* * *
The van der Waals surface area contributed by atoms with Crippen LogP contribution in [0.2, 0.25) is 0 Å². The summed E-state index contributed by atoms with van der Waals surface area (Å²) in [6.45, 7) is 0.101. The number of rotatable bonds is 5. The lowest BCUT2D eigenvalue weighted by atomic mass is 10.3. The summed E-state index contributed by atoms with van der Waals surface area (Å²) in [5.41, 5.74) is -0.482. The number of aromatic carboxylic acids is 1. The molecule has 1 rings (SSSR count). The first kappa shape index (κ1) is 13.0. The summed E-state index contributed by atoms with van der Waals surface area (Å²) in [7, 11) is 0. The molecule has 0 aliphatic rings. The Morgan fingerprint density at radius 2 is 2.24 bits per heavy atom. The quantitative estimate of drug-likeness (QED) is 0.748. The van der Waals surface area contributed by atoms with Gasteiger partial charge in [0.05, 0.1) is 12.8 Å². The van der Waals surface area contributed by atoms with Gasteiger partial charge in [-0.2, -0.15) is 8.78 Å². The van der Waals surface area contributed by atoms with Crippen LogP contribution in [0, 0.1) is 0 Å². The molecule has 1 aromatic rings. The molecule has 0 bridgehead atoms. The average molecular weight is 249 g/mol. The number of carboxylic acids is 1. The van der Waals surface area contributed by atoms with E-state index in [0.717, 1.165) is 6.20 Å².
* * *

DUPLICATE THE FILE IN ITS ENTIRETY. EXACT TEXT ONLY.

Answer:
The van der Waals surface area contributed by atoms with Crippen LogP contribution in [0.2, 0.25) is 0 Å². The summed E-state index contributed by atoms with van der Waals surface area (Å²) in [6.45, 7) is 0.101. The number of rotatable bonds is 5. The lowest BCUT2D eigenvalue weighted by atomic mass is 10.3. The summed E-state index contributed by atoms with van der Waals surface area (Å²) in [5.41, 5.74) is -0.482. The number of aromatic carboxylic acids is 1. The molecule has 1 rings (SSSR count). The first kappa shape index (κ1) is 13.0. The summed E-state index contributed by atoms with van der Waals surface area (Å²) in [7, 11) is 0. The molecule has 0 aliphatic rings. The Morgan fingerprint density at radius 2 is 2.24 bits per heavy atom. The quantitative estimate of drug-likeness (QED) is 0.748. The van der Waals surface area contributed by atoms with Gasteiger partial charge in [0.05, 0.1) is 12.8 Å². The van der Waals surface area contributed by atoms with Gasteiger partial charge in [-0.2, -0.15) is 8.78 Å². The van der Waals surface area contributed by atoms with Crippen LogP contribution in [0, 0.1) is 0 Å². The molecule has 1 aromatic rings. The molecule has 0 bridgehead atoms. The average molecular weight is 249 g/mol. The number of carboxylic acids is 1. The van der Waals surface area contributed by atoms with E-state index in [0.717, 1.165) is 6.20 Å².